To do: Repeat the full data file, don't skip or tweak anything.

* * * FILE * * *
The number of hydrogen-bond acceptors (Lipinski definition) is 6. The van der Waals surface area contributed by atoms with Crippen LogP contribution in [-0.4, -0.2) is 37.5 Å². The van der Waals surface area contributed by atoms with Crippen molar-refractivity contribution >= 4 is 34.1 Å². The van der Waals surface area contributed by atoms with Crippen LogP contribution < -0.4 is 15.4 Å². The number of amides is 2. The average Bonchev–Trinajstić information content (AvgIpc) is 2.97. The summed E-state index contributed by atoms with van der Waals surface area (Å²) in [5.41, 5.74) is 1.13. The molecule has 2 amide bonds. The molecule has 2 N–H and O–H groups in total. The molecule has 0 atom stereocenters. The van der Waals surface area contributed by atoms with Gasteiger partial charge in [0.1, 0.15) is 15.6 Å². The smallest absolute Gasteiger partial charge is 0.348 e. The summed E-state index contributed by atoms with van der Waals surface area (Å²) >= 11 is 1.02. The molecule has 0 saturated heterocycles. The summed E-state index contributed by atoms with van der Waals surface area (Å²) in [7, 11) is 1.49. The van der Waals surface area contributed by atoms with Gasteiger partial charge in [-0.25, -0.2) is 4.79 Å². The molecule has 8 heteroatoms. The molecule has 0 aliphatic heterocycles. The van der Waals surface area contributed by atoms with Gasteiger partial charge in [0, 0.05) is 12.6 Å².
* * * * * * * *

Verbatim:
The number of hydrogen-bond acceptors (Lipinski definition) is 6. The van der Waals surface area contributed by atoms with Crippen LogP contribution in [-0.4, -0.2) is 37.5 Å². The van der Waals surface area contributed by atoms with Crippen molar-refractivity contribution >= 4 is 34.1 Å². The van der Waals surface area contributed by atoms with Crippen LogP contribution < -0.4 is 15.4 Å². The number of amides is 2. The average Bonchev–Trinajstić information content (AvgIpc) is 2.97. The summed E-state index contributed by atoms with van der Waals surface area (Å²) in [5.41, 5.74) is 1.13. The molecule has 2 amide bonds. The molecule has 2 N–H and O–H groups in total. The molecule has 0 atom stereocenters. The van der Waals surface area contributed by atoms with Gasteiger partial charge in [0.1, 0.15) is 15.6 Å². The smallest absolute Gasteiger partial charge is 0.348 e. The summed E-state index contributed by atoms with van der Waals surface area (Å²) >= 11 is 1.02. The molecule has 0 saturated heterocycles. The summed E-state index contributed by atoms with van der Waals surface area (Å²) in [7, 11) is 1.49. The van der Waals surface area contributed by atoms with Gasteiger partial charge in [-0.25, -0.2) is 4.79 Å². The molecule has 8 heteroatoms. The molecule has 0 aliphatic heterocycles. The van der Waals surface area contributed by atoms with Gasteiger partial charge in [0, 0.05) is 12.6 Å².